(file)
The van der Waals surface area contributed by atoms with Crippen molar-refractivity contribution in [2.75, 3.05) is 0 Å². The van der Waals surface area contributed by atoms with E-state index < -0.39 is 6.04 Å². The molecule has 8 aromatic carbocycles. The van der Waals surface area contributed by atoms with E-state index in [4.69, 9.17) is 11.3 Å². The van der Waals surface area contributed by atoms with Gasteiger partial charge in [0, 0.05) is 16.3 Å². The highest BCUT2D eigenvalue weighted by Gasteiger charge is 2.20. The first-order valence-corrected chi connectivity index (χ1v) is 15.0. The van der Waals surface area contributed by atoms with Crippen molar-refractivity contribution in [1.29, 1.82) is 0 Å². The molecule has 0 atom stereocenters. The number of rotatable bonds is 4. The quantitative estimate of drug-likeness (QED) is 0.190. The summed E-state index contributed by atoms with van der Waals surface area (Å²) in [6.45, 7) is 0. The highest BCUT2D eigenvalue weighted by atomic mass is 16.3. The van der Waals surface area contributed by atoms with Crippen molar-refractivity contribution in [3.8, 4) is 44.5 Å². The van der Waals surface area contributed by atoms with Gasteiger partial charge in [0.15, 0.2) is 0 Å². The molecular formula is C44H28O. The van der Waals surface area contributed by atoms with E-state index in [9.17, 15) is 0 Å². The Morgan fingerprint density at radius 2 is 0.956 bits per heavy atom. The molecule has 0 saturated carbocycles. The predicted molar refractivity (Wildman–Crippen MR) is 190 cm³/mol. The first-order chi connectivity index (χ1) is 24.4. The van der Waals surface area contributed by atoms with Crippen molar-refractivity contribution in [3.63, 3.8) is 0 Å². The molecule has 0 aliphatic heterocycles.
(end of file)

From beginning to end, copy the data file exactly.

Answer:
The van der Waals surface area contributed by atoms with Crippen molar-refractivity contribution in [2.75, 3.05) is 0 Å². The van der Waals surface area contributed by atoms with E-state index < -0.39 is 6.04 Å². The molecule has 8 aromatic carbocycles. The van der Waals surface area contributed by atoms with E-state index in [4.69, 9.17) is 11.3 Å². The van der Waals surface area contributed by atoms with Gasteiger partial charge in [0, 0.05) is 16.3 Å². The highest BCUT2D eigenvalue weighted by Gasteiger charge is 2.20. The first-order valence-corrected chi connectivity index (χ1v) is 15.0. The van der Waals surface area contributed by atoms with Crippen molar-refractivity contribution in [1.29, 1.82) is 0 Å². The molecule has 0 atom stereocenters. The number of rotatable bonds is 4. The quantitative estimate of drug-likeness (QED) is 0.190. The summed E-state index contributed by atoms with van der Waals surface area (Å²) in [6.45, 7) is 0. The highest BCUT2D eigenvalue weighted by atomic mass is 16.3. The van der Waals surface area contributed by atoms with Crippen molar-refractivity contribution in [3.8, 4) is 44.5 Å². The van der Waals surface area contributed by atoms with Gasteiger partial charge in [0.15, 0.2) is 0 Å². The molecular formula is C44H28O. The van der Waals surface area contributed by atoms with E-state index in [9.17, 15) is 0 Å². The Morgan fingerprint density at radius 2 is 0.956 bits per heavy atom. The molecule has 0 saturated carbocycles. The predicted molar refractivity (Wildman–Crippen MR) is 190 cm³/mol. The first-order chi connectivity index (χ1) is 24.4. The van der Waals surface area contributed by atoms with Crippen molar-refractivity contribution in [3.63, 3.8) is 0 Å². The molecule has 0 aliphatic heterocycles.